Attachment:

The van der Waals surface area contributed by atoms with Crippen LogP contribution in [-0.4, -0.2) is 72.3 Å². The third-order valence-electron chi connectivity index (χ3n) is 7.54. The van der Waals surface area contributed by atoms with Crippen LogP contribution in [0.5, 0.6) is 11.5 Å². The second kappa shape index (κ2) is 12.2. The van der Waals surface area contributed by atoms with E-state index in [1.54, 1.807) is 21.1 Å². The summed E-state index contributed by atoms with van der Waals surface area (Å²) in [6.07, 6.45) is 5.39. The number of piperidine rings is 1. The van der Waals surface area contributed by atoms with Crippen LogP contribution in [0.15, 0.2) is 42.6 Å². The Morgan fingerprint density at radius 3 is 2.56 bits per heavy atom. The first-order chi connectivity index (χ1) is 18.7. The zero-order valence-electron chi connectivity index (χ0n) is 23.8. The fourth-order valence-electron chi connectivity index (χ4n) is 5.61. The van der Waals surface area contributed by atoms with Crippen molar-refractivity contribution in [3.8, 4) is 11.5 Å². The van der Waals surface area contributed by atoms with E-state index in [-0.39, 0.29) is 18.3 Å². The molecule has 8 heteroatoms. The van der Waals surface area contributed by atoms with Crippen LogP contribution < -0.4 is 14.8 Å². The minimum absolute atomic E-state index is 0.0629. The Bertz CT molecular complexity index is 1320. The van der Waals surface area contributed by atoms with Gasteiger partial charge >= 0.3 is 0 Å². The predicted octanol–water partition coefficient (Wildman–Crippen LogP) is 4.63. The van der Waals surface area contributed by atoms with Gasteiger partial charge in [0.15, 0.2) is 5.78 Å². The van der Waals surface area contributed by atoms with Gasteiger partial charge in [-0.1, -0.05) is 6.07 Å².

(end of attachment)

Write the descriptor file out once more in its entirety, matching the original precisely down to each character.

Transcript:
The van der Waals surface area contributed by atoms with Crippen LogP contribution in [-0.4, -0.2) is 72.3 Å². The third-order valence-electron chi connectivity index (χ3n) is 7.54. The van der Waals surface area contributed by atoms with Crippen LogP contribution in [0.5, 0.6) is 11.5 Å². The second kappa shape index (κ2) is 12.2. The van der Waals surface area contributed by atoms with E-state index in [1.54, 1.807) is 21.1 Å². The summed E-state index contributed by atoms with van der Waals surface area (Å²) in [6.07, 6.45) is 5.39. The number of piperidine rings is 1. The van der Waals surface area contributed by atoms with Crippen LogP contribution in [0.15, 0.2) is 42.6 Å². The Morgan fingerprint density at radius 3 is 2.56 bits per heavy atom. The first-order chi connectivity index (χ1) is 18.7. The zero-order valence-electron chi connectivity index (χ0n) is 23.8. The fourth-order valence-electron chi connectivity index (χ4n) is 5.61. The van der Waals surface area contributed by atoms with Crippen molar-refractivity contribution in [3.8, 4) is 11.5 Å². The van der Waals surface area contributed by atoms with E-state index in [-0.39, 0.29) is 18.3 Å². The molecule has 8 heteroatoms. The van der Waals surface area contributed by atoms with Crippen LogP contribution < -0.4 is 14.8 Å². The minimum absolute atomic E-state index is 0.0629. The Bertz CT molecular complexity index is 1320. The van der Waals surface area contributed by atoms with Gasteiger partial charge >= 0.3 is 0 Å². The predicted octanol–water partition coefficient (Wildman–Crippen LogP) is 4.63. The van der Waals surface area contributed by atoms with Gasteiger partial charge in [0.15, 0.2) is 5.78 Å². The van der Waals surface area contributed by atoms with Gasteiger partial charge in [-0.1, -0.05) is 6.07 Å².